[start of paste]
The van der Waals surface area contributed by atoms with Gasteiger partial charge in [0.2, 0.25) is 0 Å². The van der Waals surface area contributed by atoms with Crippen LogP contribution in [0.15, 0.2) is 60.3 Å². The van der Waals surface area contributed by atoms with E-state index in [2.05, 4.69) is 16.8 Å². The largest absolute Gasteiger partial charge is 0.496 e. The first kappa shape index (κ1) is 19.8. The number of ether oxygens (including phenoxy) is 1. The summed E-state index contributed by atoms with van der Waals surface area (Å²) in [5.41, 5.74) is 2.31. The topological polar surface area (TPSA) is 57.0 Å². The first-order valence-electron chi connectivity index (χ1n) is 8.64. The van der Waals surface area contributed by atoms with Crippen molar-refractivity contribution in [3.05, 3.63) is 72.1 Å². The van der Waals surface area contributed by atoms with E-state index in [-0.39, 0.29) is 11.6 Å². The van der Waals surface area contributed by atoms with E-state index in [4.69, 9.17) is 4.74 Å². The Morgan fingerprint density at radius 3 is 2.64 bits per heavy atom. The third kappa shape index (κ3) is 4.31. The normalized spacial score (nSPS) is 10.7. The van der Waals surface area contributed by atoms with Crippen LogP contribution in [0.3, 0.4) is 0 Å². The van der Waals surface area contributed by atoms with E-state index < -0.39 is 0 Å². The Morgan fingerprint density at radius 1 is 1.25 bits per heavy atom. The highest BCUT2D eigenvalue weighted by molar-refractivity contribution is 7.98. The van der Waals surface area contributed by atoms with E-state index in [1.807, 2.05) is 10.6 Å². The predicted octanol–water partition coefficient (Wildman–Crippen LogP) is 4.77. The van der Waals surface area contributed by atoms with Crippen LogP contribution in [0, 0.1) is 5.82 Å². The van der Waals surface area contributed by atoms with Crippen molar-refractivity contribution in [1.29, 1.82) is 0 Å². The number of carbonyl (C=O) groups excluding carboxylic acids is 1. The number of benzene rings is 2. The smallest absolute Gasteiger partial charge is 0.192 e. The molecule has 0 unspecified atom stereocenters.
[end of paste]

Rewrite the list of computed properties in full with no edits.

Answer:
The van der Waals surface area contributed by atoms with Gasteiger partial charge in [0.2, 0.25) is 0 Å². The van der Waals surface area contributed by atoms with Crippen LogP contribution in [0.15, 0.2) is 60.3 Å². The van der Waals surface area contributed by atoms with E-state index in [2.05, 4.69) is 16.8 Å². The largest absolute Gasteiger partial charge is 0.496 e. The first kappa shape index (κ1) is 19.8. The number of ether oxygens (including phenoxy) is 1. The summed E-state index contributed by atoms with van der Waals surface area (Å²) in [5.41, 5.74) is 2.31. The topological polar surface area (TPSA) is 57.0 Å². The first-order valence-electron chi connectivity index (χ1n) is 8.64. The van der Waals surface area contributed by atoms with Crippen molar-refractivity contribution in [3.05, 3.63) is 72.1 Å². The van der Waals surface area contributed by atoms with E-state index in [-0.39, 0.29) is 11.6 Å². The van der Waals surface area contributed by atoms with E-state index in [4.69, 9.17) is 4.74 Å². The Morgan fingerprint density at radius 3 is 2.64 bits per heavy atom. The third kappa shape index (κ3) is 4.31. The normalized spacial score (nSPS) is 10.7. The van der Waals surface area contributed by atoms with Crippen LogP contribution in [0.3, 0.4) is 0 Å². The van der Waals surface area contributed by atoms with E-state index < -0.39 is 0 Å². The Morgan fingerprint density at radius 1 is 1.25 bits per heavy atom. The highest BCUT2D eigenvalue weighted by molar-refractivity contribution is 7.98. The van der Waals surface area contributed by atoms with E-state index in [1.807, 2.05) is 10.6 Å². The predicted octanol–water partition coefficient (Wildman–Crippen LogP) is 4.77. The van der Waals surface area contributed by atoms with Crippen LogP contribution in [0, 0.1) is 5.82 Å². The van der Waals surface area contributed by atoms with Crippen molar-refractivity contribution in [1.29, 1.82) is 0 Å². The number of carbonyl (C=O) groups excluding carboxylic acids is 1. The number of benzene rings is 2. The smallest absolute Gasteiger partial charge is 0.192 e. The molecule has 0 unspecified atom stereocenters.